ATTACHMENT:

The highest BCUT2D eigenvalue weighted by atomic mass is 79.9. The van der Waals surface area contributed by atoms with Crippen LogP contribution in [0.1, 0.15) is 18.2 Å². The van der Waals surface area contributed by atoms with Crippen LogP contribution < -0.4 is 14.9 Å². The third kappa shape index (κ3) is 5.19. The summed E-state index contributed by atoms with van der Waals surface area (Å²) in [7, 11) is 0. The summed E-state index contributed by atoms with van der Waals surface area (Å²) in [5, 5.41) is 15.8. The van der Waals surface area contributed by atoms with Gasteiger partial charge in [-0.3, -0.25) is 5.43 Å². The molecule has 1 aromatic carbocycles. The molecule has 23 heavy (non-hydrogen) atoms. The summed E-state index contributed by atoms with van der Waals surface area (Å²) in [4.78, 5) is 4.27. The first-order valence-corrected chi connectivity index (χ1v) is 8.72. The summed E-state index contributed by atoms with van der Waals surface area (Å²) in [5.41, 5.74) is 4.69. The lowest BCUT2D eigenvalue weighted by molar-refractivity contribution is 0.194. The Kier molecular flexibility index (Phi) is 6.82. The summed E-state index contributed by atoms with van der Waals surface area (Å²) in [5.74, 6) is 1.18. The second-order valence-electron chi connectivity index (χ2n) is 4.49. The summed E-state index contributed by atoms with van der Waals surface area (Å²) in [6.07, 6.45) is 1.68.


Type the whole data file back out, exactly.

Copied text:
The highest BCUT2D eigenvalue weighted by atomic mass is 79.9. The van der Waals surface area contributed by atoms with Crippen LogP contribution in [0.1, 0.15) is 18.2 Å². The van der Waals surface area contributed by atoms with Crippen LogP contribution < -0.4 is 14.9 Å². The third kappa shape index (κ3) is 5.19. The summed E-state index contributed by atoms with van der Waals surface area (Å²) in [7, 11) is 0. The summed E-state index contributed by atoms with van der Waals surface area (Å²) in [5, 5.41) is 15.8. The van der Waals surface area contributed by atoms with Gasteiger partial charge in [-0.3, -0.25) is 5.43 Å². The molecule has 1 aromatic carbocycles. The molecule has 23 heavy (non-hydrogen) atoms. The summed E-state index contributed by atoms with van der Waals surface area (Å²) in [4.78, 5) is 4.27. The first-order valence-corrected chi connectivity index (χ1v) is 8.72. The summed E-state index contributed by atoms with van der Waals surface area (Å²) in [5.41, 5.74) is 4.69. The lowest BCUT2D eigenvalue weighted by molar-refractivity contribution is 0.194. The Kier molecular flexibility index (Phi) is 6.82. The summed E-state index contributed by atoms with van der Waals surface area (Å²) in [5.74, 6) is 1.18. The second-order valence-electron chi connectivity index (χ2n) is 4.49. The summed E-state index contributed by atoms with van der Waals surface area (Å²) in [6.07, 6.45) is 1.68.